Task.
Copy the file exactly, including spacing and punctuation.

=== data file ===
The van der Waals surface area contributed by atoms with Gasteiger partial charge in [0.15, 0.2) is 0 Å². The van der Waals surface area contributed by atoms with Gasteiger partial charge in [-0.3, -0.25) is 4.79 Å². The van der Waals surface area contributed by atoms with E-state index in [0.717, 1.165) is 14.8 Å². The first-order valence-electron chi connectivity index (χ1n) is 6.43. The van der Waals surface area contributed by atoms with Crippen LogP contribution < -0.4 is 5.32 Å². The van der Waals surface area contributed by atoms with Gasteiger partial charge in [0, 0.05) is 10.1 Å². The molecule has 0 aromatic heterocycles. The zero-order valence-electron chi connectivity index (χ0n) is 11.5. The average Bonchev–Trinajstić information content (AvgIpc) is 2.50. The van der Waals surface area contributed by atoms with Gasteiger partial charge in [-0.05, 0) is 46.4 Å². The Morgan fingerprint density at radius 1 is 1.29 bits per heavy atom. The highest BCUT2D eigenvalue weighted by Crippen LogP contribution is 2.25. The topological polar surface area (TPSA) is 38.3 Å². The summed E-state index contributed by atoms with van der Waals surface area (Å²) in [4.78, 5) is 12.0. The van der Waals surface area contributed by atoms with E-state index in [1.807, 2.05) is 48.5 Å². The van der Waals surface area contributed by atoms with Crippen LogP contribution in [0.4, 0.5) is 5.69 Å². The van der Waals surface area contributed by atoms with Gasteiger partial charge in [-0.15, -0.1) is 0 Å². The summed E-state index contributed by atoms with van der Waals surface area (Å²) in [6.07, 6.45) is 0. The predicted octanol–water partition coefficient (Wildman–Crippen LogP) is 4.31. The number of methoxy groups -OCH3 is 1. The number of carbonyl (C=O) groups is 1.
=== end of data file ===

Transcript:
The van der Waals surface area contributed by atoms with Gasteiger partial charge in [0.15, 0.2) is 0 Å². The van der Waals surface area contributed by atoms with Gasteiger partial charge in [-0.3, -0.25) is 4.79 Å². The van der Waals surface area contributed by atoms with E-state index in [0.717, 1.165) is 14.8 Å². The first-order valence-electron chi connectivity index (χ1n) is 6.43. The van der Waals surface area contributed by atoms with Crippen LogP contribution < -0.4 is 5.32 Å². The van der Waals surface area contributed by atoms with Gasteiger partial charge in [0, 0.05) is 10.1 Å². The molecule has 0 aromatic heterocycles. The zero-order valence-electron chi connectivity index (χ0n) is 11.5. The average Bonchev–Trinajstić information content (AvgIpc) is 2.50. The van der Waals surface area contributed by atoms with Gasteiger partial charge in [-0.05, 0) is 46.4 Å². The Morgan fingerprint density at radius 1 is 1.29 bits per heavy atom. The highest BCUT2D eigenvalue weighted by Crippen LogP contribution is 2.25. The topological polar surface area (TPSA) is 38.3 Å². The summed E-state index contributed by atoms with van der Waals surface area (Å²) in [4.78, 5) is 12.0. The van der Waals surface area contributed by atoms with E-state index in [1.807, 2.05) is 48.5 Å². The van der Waals surface area contributed by atoms with Crippen LogP contribution in [0.4, 0.5) is 5.69 Å². The van der Waals surface area contributed by atoms with Gasteiger partial charge in [-0.15, -0.1) is 0 Å². The summed E-state index contributed by atoms with van der Waals surface area (Å²) in [6.07, 6.45) is 0. The predicted octanol–water partition coefficient (Wildman–Crippen LogP) is 4.31. The number of methoxy groups -OCH3 is 1. The number of carbonyl (C=O) groups is 1.